Have you seen those pictures in email forwards or on the Internet of the 3D chalk drawings done by guys like Julian Beever, Kurt Wenner, and Tracy Lee Stum (not a guy)? They create art in the style of trompe-l’œil where the image seems to have more depth than is really possible in a 2D work of art.
It’s all a matter of looking at these sidewalk drawings from the right perspective. If you’re coming from the wrong direction, the artwork looks much less impressive, but when you view it from the intended perspective, the art is awe-inspiring. The entire world around us is a sort of trompe-l’œil. When we view it from the intended perspective, we see that the glory of the Lord constantly surrounds us.
I’ve had days when it seems like the entire world is out to get me. I’ve also had days when it seems like “the world is going to hell in a hand basket” as they say. People can seem like monsters and our lives can feel like a constant battle of futility. In those moments, I check my spirit and realize that I’ve lost the perspective from which God intended me to view the world, the people around me, my life, and even myself.
Isaiah 6:3 says that the whole earth is filled with the Lord’s glory, but in Isaiah 40:5, Isaiah speaks of a time when the glory of the Lord will be revealed to everyone. This would suggest that everyone isn’t seeing it right now. I don’t believe that this is because they aren’t capable of seeing it, but because they aren’t looking for it, and aren’t seeing the world in the right light.
Knowing The Artist, Not Just The Work
The first step to seeing the glory of the Lord in the world around you is to know who you’re looking for. If you don’t know Jesus and you don’t know the relationship that he has with his Father and with us, you’re going to have a hard time recognizing elements of the supernatural in the natural.
Jesus did miracles because he wanted to reveal God’s glory in an unmistakable way. Miracles can and do still happen, but God’s glory isn’t restricted to miracles. It’s sort of like the old Tootsie Roll jingle, “Whatever it is I think I see becomes a Tootsie Roll to me!” If we look at the world from the perspective that God intended for us to have, we’ll see that all of creation is infused with his glory.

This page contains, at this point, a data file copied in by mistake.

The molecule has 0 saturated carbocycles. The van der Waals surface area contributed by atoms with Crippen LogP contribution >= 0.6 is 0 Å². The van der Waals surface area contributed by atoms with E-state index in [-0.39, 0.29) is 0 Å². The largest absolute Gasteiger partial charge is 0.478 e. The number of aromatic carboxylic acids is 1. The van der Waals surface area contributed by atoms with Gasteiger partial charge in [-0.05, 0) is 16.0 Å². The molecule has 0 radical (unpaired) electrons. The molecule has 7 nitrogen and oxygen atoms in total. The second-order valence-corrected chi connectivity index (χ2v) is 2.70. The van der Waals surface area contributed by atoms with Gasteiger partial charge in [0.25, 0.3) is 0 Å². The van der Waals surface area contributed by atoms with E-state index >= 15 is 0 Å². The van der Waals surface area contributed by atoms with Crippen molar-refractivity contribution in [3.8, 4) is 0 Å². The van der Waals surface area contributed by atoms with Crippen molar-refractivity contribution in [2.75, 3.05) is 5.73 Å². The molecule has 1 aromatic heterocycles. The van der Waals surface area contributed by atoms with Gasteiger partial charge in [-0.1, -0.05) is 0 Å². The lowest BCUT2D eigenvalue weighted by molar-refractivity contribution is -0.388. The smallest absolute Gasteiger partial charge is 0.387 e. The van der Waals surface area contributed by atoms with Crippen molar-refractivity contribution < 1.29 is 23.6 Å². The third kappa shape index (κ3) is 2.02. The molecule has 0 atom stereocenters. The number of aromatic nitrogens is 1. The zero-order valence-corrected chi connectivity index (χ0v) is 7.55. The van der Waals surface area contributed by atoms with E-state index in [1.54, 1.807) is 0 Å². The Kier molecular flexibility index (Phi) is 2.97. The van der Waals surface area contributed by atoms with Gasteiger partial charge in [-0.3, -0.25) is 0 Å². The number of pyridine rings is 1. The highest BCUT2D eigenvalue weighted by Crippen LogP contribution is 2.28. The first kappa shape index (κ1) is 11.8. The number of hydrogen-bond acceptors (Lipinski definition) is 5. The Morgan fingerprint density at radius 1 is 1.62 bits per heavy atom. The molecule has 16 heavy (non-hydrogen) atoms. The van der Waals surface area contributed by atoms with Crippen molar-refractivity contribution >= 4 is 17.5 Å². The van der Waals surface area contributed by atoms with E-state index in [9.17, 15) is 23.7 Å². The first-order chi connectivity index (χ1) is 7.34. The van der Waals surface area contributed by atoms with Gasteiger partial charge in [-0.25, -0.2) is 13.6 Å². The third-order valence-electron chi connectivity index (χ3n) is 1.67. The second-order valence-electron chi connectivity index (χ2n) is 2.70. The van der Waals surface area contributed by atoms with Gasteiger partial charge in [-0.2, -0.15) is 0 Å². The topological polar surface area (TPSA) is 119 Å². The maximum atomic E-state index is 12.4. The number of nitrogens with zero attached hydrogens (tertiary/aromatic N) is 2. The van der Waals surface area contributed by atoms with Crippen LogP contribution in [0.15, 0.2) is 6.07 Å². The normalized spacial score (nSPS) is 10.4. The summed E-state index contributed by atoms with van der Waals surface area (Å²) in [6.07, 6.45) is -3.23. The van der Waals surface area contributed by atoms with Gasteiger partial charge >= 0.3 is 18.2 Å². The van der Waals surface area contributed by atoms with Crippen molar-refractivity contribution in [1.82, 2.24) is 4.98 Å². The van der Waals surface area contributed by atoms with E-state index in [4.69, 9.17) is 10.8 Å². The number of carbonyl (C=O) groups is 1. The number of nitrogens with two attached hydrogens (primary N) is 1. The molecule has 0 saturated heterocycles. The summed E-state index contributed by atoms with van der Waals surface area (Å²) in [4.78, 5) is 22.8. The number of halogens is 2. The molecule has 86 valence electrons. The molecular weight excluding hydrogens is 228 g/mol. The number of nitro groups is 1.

When God created the heavens and the earth, he created them from nothing but his own imagination and his words (Genesis 1:1 – the first verse of the Bible). Every living thing was created by God from building blocks that he created. It doesn’t matter whether you believe in evolution or not. If you believe in God and that he is in control, you have to recognize that whether or not evolution was his tool, God created these things from his own mind, and he called them good.
When the fall of humankind happened, this didn’t change what the world was made of. It simply changed how humans interacted with it. God did make Adam and Eve leave Eden, but Eden wasn’t the only part of the Universe that God made. God still surrounds us to this day.
Glory Not Pantheism
It’s critical that we don’t get out of balance with this idea and decide that everything IS God. After all, despite the fact that the Holy Spirit resides in every Christian, that doesn’t mean that every Christian is a god, but the presence of God does reveal something about the character and nature of a thing.
When we become aware of the presence of God and begin to communicate with the God of the Universe inside of us, we start to be hypersensitive to his movements and his influence. This is the perspective that God intended us to have.
In John 14, Jesus says…
When we recognize the voice of the Holy Spirit, we begin to hear the way that God causes our surroundings to cry out (Psalm 42:7) to declare the goodness of God. Even in corrupted things and the secular works of humans, we start to see the evidence of God.
Where we used to become angry or offended because of our own “religious sensibilities”, instead we begin to see voids that God longs to fill in people’s lives. Instead of this judgment that we justify by calling it righteous anger, we are filled with compassion and moved to love. We’re touched by the grace of God in our lives and learn that the adage of “there but for the grace of God go I,” applies to more than the poor, injured, or sick.
God Is Good All The Time AND Everywhere
The sidewalk art doesn’t make the sidewalk unusable for people who don’t recognize it for what it is, but passersby don’t have an appreciation for what they are experiencing until they move to the right place.
If this message isn’t ringing true for you, I would challenge you to be open to the possibility that you’re simply looking at things with the wrong perspective. Like the chalk drawings on the sidewalk viewed from the wrong perspective, if this message seems distorted or unrealistic, ask the Holy Spirit to speak to your heart and point out if your viewpoint isn’t the one that he intended you to have when it comes to life. Then, allow God to make any adjustments that are needed. I promise you, you’ll like the view. It’s breathtaking.